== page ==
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Today, as we are in the Information Age and Virtual Era, the Internet reigns as the prime source of information exchange. However, before the Internet entered into our realm of basic day to day necessities, Bulletin Board Systems (BBS) were the predominantly used source for all information exchange during the 1980s up until the mid-1990s. People could use the platform to converse with fellow users and friends, upload pictures and videos, exchange files, and play online games – everything that we do are able to do today, except without the overly pixelated images and text and without low-speed connection. 

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From 1991 to 1994, The ACD BBS found its place in many computers in the hustling and bustling city of New York City. One of the offices ACD BBS was used in was the Delta Air Lines office in New York City. And it seemed fitting to do so. Though there is not a lot of information about the ACD BBS, the culture and purpose of the bulletin board system was clear – to help workers in the firms get the job done. Users could dial in at 212-704-3094 to receive access to the system and complete their given tasks of the day. 

During this crucial Information Age when the computers were entering into the workplace, New Yorkers were not shy to new and unknown technology if it meant that work efficiency and productivity would increase. And, thus, BBS were being introduced in most computers in every single tall building of the Big Apple. In 1986, Melinda Greiner Guiles reported on Wall Street Journal how the National Cash Register (NCR) welcomed the new technology to their employees, “’Since we’re a high-tech company, we decided that a high-tech alternative would be a good solution’” (Guiles, Wall Street Journal). In the city of New York, it was clear that Bulletin Board Systems emerged with a clear identity and role – to increase communication amongst workers about what the next task is, what reports the executives made, and any big company announcements.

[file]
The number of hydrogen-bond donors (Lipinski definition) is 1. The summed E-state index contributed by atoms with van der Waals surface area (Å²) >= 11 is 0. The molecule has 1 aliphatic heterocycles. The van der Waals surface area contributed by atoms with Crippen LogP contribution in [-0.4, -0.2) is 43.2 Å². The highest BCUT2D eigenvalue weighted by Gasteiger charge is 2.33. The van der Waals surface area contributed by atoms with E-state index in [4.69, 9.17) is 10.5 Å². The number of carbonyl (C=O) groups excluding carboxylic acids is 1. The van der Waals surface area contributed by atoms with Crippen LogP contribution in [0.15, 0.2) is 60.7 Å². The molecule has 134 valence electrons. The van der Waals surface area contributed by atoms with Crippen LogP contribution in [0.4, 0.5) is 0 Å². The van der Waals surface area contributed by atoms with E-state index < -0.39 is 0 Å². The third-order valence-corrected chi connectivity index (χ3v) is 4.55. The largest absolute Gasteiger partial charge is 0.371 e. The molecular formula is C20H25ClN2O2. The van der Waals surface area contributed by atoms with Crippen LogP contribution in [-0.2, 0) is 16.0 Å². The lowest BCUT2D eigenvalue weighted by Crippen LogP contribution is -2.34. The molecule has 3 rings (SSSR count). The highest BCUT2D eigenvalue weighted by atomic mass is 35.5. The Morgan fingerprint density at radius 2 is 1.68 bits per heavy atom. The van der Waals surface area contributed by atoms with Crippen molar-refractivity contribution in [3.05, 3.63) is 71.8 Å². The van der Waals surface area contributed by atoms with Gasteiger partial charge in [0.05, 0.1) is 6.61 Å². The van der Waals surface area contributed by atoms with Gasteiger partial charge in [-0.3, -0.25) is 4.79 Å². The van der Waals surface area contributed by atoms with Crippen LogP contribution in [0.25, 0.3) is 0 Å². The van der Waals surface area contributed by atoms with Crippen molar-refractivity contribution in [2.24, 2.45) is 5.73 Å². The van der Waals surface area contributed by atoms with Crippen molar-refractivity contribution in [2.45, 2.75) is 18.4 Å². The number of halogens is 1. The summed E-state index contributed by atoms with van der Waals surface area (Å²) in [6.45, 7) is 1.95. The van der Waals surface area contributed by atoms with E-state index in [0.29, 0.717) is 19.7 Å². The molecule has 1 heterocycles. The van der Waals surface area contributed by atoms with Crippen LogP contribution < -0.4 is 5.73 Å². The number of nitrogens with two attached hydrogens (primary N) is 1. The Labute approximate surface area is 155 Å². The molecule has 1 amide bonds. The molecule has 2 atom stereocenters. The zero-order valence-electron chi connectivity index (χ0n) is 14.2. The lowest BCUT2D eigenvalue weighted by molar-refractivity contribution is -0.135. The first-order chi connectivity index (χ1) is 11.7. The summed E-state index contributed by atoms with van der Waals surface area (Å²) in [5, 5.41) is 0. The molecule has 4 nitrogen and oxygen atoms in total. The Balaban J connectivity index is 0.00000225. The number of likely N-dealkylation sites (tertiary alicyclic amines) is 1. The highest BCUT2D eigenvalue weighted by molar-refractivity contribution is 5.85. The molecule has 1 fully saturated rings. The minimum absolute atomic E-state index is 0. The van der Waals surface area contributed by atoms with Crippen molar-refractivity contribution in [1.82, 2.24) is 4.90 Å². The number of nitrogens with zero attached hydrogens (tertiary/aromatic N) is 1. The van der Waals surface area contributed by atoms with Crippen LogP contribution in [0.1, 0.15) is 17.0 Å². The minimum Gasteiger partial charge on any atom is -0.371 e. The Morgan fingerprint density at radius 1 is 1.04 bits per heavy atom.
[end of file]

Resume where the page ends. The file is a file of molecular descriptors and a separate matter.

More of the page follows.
“ ‘Half the 1,00 employees…can tap into the library at their desks and catch up on job postings and bulletin board announcements, update telephone-directory listings, review corporation procedures or organization charts and vote in a company opinion poll’ ” 

Melinda Greiner Guiles, Wall Street Journal, 1986

And with this, The ACD BBS joined the market as a helpful technological gadget. The Information Age emerged in the 1980s and the culture of it was clearly seen in the busy streets of New York City. And just as it was busy on the streets, it was even busier in doors where computers were at every single desk. You could imagine office scenes shown in The Wolf of Wall Street or The Pursuit of Happyness; excluding the dramatic storyline and explicit content, the scenes in the office where workers were screaming at each other, urgently punching data in the computers, and stacks of papers being thrown in the air all provide one interesting insight: the advancement of technology in the workplace increasing work efficiency, productivity, and work load in general.